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« Song for Phil Spector | Main | Fish and Friendship in Tokyo »
Tuesday
Mar192013

Channeling City Slickers’ Billy Crystal for a Day 

by Fyllis Hockman 

Heels down. Toes out. Squeeze with calves, not knees. Lighten up on the reins. Sink your butt into the saddle. So began my first riding lesson at the Arizona Cowboy College in Scottsdale which was followed by instructions in grooming, shoeing, advanced riding techniques and roping. And this was just a one-day primer to what other “city slickers” experience in their six-day cattle drive at the College -- but more on that later.

First, despite the city’s admonition of 300 days of sunshine, it was cold and rainy when we were there. And for my story, I had my cowboy shirt, hat and boots all on for the requisite photo op but ended up ensconced in multiple layers instead, including winter jacket, wool cap and gloves borrowed from the ranch. Wasn't exactly the fashion statement I was going for.


The day began with some initial instruction from ranch manager and Jigger Boss Elaine Pawlowski, whose main goal seemed to be to keep us from falling off the horse and to avoid getting kicked when not on it.

My experience up to then had been an occasional trail ride where the horse was presented to me all spruced up and saddled and all I was expected to do was mount it. Not so here. Prior to even thinking about actually riding the animal, I was taught how to groom and brush her -- Billie, a brown mare -- and how to do so safely. I had never been this close to a horse from all sides, responsible for the behind-the-scenes handling. Elaine showed me how to pick up Billie’s hooves and clean out the bottom of the horseshoe with a pick, removing the excess dirt, pebbles or nails before taking her out. My first thought was, “You want me to do what?” As I was cleaning out one of her hoofs, I couldn’t help thinking there’s 1200 pounds of horse flesh here that with one thrust of the hoof I’m holding can flatten me. Fortunately, Billie was not so inclined.


During Saddling 101, my status as first-rate tenderfoot was further confirmed when I tried to pick up the saddle -- and collapsed under its weight. The idea that I was actually supposed to get it atop the horse was ludicrous. I had absolutely no clue how much work went into just getting the animal ready to be ridden, much less the intricacies involved in actually riding one in the desert.

Riding a horse in the desert is a very different terrain than what most riders are used to and that in part is what brought Bob and Carol Skinner, local race horse owners and my cohorts at the ranch, to the College.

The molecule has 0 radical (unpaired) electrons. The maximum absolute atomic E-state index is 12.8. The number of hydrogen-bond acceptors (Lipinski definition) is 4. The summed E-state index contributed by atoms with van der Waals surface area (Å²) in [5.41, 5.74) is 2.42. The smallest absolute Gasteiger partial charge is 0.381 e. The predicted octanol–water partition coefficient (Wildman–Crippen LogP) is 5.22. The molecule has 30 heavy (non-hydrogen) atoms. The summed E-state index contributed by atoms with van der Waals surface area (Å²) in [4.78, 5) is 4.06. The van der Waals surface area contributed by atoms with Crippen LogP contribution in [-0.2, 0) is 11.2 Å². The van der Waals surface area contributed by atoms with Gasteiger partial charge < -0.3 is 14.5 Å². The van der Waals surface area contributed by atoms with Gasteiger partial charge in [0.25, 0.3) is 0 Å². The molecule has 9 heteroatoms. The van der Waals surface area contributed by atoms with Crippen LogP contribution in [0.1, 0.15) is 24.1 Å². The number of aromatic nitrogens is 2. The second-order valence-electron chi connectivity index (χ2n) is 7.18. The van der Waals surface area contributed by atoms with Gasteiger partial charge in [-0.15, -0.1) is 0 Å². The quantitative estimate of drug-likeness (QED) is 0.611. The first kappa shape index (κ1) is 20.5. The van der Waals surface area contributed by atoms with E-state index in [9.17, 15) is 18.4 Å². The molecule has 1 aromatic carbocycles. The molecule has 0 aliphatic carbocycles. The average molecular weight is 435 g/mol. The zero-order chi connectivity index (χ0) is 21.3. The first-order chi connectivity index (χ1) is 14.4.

Bob, who has been around a lot of very different race horse disciplines all his life, claimed that each discipline thinks its methods are the right ones in terms of training and expertise. Always looking to learn something new, Bob says he came to Cowboy College to see how the cowboys do it as opposed to racers. Might be something he can incorporate into his own horse-related efforts. That much I understood. What came as a surprise was that as much as Bob knew about horses on the ground, he did not really ride. And while Carol did, her expertise was with racehorses; cowboy steeds were still a mystery. 

As Carol enlightened me, racers ride Eastern saddles which carry with them very proscribed rules of posture and deportment much more regimented than the more relaxed rules of Western riding. For example, two-handed split reins vs. one-handed neck rein -- after all, in the West, one hand must be free to shoot rattlesnakes and rope steers. Amazing how much of how you and your horse interact is determined by how you hold the reins.

Prior to heading out on our ride, we hunkered down to the bunkhouse for chow. The fact that it was bologna, ham and cheese on white bread with mayo seemed perfectly fitting. And the To Do list I spied on a bench near the stalls was slightly different than that found in most homes: Fix stalls 3,4, and 11; arrange tack rooms; cut off screws on saddle racks; clean out coops.

And then we headed out -- me on Billie, a Quarter horse, Carol on a Mustang, Bob on a Paint. Bob commented that just squeezing with his calves as opposed to his knees made an immediate difference. In the East, most trail rides are through woods; here we loped through sand and rocks and sagebrush, past cactus as tall as small buildings over a monochromatic panorama of gray and tan and muted greens. Did I say trail? Nope, no trail -- just feeling our way over, around and through the rocky wasteland.